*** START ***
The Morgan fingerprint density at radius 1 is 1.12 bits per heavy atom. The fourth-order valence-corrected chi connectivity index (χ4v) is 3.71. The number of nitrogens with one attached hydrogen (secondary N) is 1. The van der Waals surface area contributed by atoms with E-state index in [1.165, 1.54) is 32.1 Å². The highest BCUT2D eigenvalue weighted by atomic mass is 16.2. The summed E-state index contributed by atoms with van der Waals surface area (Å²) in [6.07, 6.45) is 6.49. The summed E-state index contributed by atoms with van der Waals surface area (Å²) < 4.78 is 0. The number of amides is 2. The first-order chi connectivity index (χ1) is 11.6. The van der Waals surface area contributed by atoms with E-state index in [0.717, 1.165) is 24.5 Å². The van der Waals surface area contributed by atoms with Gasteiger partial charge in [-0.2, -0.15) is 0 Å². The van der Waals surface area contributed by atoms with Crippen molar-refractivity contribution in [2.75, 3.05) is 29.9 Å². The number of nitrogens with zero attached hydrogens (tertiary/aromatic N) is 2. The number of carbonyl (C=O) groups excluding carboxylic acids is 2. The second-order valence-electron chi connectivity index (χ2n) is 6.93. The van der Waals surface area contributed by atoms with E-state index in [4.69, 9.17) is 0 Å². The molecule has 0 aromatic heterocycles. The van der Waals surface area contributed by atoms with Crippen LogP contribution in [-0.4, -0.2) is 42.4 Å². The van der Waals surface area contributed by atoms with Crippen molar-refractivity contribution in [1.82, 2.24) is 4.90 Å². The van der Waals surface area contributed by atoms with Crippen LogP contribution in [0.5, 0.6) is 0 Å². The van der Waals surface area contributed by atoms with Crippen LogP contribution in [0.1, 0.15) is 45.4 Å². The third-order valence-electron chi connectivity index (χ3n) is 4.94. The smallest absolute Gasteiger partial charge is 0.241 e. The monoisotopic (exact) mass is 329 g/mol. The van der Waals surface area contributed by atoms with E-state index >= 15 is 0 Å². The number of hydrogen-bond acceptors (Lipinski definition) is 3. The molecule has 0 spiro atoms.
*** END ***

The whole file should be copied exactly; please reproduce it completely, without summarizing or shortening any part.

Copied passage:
The Morgan fingerprint density at radius 1 is 1.12 bits per heavy atom. The fourth-order valence-corrected chi connectivity index (χ4v) is 3.71. The number of nitrogens with one attached hydrogen (secondary N) is 1. The van der Waals surface area contributed by atoms with E-state index in [1.165, 1.54) is 32.1 Å². The highest BCUT2D eigenvalue weighted by atomic mass is 16.2. The summed E-state index contributed by atoms with van der Waals surface area (Å²) in [6.07, 6.45) is 6.49. The summed E-state index contributed by atoms with van der Waals surface area (Å²) < 4.78 is 0. The number of amides is 2. The first-order chi connectivity index (χ1) is 11.6. The van der Waals surface area contributed by atoms with E-state index in [0.717, 1.165) is 24.5 Å². The van der Waals surface area contributed by atoms with Gasteiger partial charge in [-0.2, -0.15) is 0 Å². The van der Waals surface area contributed by atoms with Crippen molar-refractivity contribution in [2.75, 3.05) is 29.9 Å². The number of nitrogens with zero attached hydrogens (tertiary/aromatic N) is 2. The number of carbonyl (C=O) groups excluding carboxylic acids is 2. The second-order valence-electron chi connectivity index (χ2n) is 6.93. The van der Waals surface area contributed by atoms with E-state index in [4.69, 9.17) is 0 Å². The molecule has 0 aromatic heterocycles. The van der Waals surface area contributed by atoms with Crippen LogP contribution in [-0.4, -0.2) is 42.4 Å². The van der Waals surface area contributed by atoms with Crippen molar-refractivity contribution in [1.82, 2.24) is 4.90 Å². The van der Waals surface area contributed by atoms with Crippen LogP contribution in [0.5, 0.6) is 0 Å². The van der Waals surface area contributed by atoms with Crippen LogP contribution in [0.1, 0.15) is 45.4 Å². The third-order valence-electron chi connectivity index (χ3n) is 4.94. The smallest absolute Gasteiger partial charge is 0.241 e. The monoisotopic (exact) mass is 329 g/mol. The van der Waals surface area contributed by atoms with E-state index >= 15 is 0 Å². The number of hydrogen-bond acceptors (Lipinski definition) is 3. The molecule has 0 spiro atoms.